The article references the potential by-products of chlorination in municipal systems, which is regulated & limited. However, “better safe than sorry” is how I look at it (regarding quality filtering one’s drinking water).
“Why not add an additional layer of security”, Absolutely. As for preps we use every single day as compared to those we seldom use, why not run all your drinking water through a Berkey. We have been very satisfied customers now for many years.
And the water used to cook with!!
Observation: our drains in our tub always leave a little puddle around it after showers….now, sometimes, the next day when the little puddle evaporates, an orange/pinkish stain is left.
I thought it was something in the shampoo/body wash, etc. because my tub has never left that stain, just the man of the house’s tub.
Once I had to use Mr. Clean Eraser (generic online for 15 ¢ each) to remove this stain. Any ideas what this is??
I use filtered water to cook, but I’m thinking our bodies are exposed to this!!??!!
It would be a hypnotical guess on my part. If it is only happens after your husband showers it could be a reaction to the soap/body wash used on his skin. In relationship to possibly a medication that comes to the surface of his skin brought about from sweating.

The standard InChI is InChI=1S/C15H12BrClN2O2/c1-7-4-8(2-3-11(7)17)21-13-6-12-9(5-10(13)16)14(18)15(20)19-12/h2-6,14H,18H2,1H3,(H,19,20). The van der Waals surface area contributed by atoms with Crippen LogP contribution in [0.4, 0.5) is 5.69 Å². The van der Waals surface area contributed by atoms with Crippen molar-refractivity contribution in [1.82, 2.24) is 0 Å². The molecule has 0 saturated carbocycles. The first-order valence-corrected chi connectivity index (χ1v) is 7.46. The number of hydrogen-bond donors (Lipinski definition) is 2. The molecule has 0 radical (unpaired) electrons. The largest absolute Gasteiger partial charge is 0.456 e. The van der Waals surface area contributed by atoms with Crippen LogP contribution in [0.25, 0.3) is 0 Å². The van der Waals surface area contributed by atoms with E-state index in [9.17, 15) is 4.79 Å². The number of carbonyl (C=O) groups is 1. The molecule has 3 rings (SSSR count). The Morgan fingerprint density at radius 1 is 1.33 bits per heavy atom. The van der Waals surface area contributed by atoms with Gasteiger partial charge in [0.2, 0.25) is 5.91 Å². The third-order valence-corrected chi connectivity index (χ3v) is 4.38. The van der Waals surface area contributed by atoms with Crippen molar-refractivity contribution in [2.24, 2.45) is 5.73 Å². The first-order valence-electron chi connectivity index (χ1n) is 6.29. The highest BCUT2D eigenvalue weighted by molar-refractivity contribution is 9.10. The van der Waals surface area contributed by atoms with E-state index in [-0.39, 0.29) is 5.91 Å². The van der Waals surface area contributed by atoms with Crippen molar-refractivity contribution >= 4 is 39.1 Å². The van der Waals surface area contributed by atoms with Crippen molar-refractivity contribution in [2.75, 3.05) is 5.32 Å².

Berkey sells shower heads for those who are on city water. fyi
JAY JAY,… When I see pink in a bathroom I think of: Serratia marcescens . He could be a carrier or have it in low level. esp if he has been in a hospital.
*****It can GROW in bleach. Wash out tub after he uses with peroxide.. allow it to sit for 5 minutes…. you can get it from the residue. This is the same pink slime that people used to see on soap,in bathrooms in gas stations.
It is very hard to knock out. DH got it in lungs as a Hospital acquired pneumonia.. We both almost died from it. We Had to take keflex, followed by doxi with several herbals.. including pippissewa, usnea, oil of oregano and garlic. antibiotic course was 21 days. anything less it returns. and antibiotic alone will not do it.
Thanks….hospital is routine for him….2017 brain surgery,
My house is on well water but the well is only 30ft. deep (South Florida Location). Soil is not clay but freakin sand.
Water is first run through Iron Filter then a Standard Water Softener. From there We use a 5 stage reverse osmosis system last stage removes possible fecal coliform bacteria and other organics. We always get our water tested.
I can say no issues with the RO system. Always pass the water quality tests.
We use the U.S. Water Systems. 5 stage RO.